If the teacher does want to share files with the students, it should be done directly within Google Classroom, either as an Announcement or an Assignment. Or, if the teacher would like to have a shared folder with the students, then that folder needs to be set up and shared manually by the teacher in Drive. You can put the share link to that folder in the About page of the Classroom for easy student access.
4. How do you safely use YouTube with students? by Kathi Smith
Unfortunately, I find a lot of schools continue to block YouTube completely for students, and some even for teachers. But times are changing, and that mindset to overly protect our children is shifting to one that allows them to have opportunities to demonstrate responsibility and control.
However, if you’re lucky enough to have access to YouTube at school, you may be wondering how you can protect your students while still providing them with a great educational resource.
The first line of defense for teachers is to always vet YouTube content before you send your students on the hunt for great videos. If you want them to search for videos you should conduct that search first, using as many keywords that you can think of. Determining what the searches will produce ahead of time can save you from running into issues with inappropriate content later on down the line.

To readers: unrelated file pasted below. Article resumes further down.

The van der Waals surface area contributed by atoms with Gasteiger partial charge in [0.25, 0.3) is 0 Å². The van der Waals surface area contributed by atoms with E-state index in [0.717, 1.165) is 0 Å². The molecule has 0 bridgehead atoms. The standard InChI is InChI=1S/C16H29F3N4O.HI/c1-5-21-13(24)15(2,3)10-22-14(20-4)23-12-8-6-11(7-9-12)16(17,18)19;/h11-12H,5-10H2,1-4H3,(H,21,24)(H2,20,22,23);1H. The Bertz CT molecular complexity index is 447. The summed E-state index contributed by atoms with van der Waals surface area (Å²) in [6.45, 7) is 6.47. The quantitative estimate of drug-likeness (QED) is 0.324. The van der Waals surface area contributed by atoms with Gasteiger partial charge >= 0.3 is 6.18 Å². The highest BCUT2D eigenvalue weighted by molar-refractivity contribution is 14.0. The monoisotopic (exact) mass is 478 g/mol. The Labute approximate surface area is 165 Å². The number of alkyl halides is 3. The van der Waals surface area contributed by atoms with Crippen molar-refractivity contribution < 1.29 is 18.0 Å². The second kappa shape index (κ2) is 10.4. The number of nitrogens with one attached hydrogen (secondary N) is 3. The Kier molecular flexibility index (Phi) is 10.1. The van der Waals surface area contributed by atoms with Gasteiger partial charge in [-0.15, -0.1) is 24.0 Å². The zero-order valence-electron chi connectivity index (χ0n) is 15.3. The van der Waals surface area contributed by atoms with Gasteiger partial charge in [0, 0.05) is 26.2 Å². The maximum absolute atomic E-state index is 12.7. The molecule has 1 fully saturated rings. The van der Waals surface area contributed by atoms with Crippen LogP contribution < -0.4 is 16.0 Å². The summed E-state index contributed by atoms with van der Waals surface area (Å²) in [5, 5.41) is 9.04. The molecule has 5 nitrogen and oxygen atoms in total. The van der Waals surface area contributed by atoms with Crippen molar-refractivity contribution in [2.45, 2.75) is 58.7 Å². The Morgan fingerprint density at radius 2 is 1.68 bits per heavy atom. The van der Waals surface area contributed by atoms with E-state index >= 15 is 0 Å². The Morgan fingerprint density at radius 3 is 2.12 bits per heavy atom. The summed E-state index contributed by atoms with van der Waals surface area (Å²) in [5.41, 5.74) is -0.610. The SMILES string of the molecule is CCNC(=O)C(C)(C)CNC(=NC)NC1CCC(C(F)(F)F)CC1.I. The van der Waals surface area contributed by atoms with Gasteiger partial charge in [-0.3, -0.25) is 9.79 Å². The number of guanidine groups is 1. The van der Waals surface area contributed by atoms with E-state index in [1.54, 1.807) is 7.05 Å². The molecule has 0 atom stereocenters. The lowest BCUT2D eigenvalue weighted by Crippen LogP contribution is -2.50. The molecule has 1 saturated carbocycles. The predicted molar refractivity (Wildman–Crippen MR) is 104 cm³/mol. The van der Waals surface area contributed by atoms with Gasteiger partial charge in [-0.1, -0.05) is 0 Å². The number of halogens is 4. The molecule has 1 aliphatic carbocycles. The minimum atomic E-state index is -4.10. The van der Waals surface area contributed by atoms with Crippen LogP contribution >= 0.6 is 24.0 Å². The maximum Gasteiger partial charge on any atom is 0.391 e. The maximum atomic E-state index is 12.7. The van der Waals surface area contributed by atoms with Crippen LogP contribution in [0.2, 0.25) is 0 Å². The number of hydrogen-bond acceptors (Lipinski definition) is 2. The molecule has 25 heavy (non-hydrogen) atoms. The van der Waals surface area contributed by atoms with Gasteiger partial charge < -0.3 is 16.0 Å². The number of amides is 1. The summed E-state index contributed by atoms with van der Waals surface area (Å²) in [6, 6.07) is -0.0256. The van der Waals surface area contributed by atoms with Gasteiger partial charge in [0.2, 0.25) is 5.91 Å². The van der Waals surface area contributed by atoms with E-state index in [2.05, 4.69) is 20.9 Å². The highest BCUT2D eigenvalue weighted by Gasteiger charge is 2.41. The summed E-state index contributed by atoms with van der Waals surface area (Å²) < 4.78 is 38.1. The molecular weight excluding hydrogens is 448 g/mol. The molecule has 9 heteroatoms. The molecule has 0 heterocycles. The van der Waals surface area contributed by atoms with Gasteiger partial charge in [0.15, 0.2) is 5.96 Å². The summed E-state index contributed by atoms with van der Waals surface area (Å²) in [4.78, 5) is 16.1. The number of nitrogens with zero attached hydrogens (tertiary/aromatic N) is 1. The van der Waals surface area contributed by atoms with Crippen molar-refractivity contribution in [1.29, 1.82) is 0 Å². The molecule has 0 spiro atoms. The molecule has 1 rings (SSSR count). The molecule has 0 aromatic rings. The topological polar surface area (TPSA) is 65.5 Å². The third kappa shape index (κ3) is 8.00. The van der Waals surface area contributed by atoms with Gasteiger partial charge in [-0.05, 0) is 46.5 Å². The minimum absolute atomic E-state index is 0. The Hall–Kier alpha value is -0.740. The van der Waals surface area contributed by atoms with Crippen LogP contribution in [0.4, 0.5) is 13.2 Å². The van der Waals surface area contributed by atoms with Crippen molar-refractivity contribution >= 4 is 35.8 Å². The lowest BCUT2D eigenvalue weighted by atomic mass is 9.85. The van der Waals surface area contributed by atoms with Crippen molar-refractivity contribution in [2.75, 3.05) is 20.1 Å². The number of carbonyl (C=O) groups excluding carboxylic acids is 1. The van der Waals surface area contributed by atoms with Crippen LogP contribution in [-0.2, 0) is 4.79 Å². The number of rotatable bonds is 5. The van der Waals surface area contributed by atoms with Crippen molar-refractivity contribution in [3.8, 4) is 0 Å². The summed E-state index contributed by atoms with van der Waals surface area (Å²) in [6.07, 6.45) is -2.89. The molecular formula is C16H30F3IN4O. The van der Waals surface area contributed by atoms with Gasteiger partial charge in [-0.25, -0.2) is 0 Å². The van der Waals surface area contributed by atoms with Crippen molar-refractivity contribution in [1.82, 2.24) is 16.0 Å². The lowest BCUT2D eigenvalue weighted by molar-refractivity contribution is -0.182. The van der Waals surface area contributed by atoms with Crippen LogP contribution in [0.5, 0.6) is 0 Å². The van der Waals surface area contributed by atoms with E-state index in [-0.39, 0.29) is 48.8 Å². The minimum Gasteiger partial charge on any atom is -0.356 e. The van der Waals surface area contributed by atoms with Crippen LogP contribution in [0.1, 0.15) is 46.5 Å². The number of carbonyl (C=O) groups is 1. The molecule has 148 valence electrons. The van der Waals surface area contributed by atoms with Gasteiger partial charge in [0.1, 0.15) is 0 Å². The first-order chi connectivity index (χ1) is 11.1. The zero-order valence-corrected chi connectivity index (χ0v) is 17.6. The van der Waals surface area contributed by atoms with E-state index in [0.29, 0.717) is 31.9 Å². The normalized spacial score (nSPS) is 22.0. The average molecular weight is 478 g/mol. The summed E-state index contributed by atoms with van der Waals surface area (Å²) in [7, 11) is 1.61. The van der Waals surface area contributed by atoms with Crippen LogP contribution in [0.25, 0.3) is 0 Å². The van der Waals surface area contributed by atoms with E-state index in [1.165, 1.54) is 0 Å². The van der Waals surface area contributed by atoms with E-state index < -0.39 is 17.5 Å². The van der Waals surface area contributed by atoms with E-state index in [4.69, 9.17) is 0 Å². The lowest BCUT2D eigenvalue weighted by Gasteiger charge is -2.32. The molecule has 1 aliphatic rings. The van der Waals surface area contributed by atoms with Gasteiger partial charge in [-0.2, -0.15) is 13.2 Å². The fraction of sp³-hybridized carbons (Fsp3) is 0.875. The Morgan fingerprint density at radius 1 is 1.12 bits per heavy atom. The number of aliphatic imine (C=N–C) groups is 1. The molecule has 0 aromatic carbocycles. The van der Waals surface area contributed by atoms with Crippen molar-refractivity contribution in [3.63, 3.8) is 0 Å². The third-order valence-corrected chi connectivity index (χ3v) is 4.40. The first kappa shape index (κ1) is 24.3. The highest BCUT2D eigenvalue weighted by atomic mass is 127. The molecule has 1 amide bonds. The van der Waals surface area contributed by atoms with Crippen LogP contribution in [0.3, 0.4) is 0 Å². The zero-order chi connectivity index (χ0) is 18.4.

Another great option for teachers that want to show YouTube videos in class or want to share the videos with students for homework is to use a service called ViewPure. ViewPure is a web-based application that will strip away all of that unnecessary clutter that surrounds a YouTube video while you’re watching it (i.e. advertisements, suggested videos, and the comment thread). This also serves as a great way to reduce distractions and help your students to focus on what matters most.
VideoNot.es is another great service for YouTube, allowing your students to take synchronized notes along side a YouTube video and then save it to their Google Drive. Like ViewPure, it clears out the clutter and just displays the video itself alongside a space to take notes. This is also a great way to leverage the power of YouTube videos while keeping students focused and safe.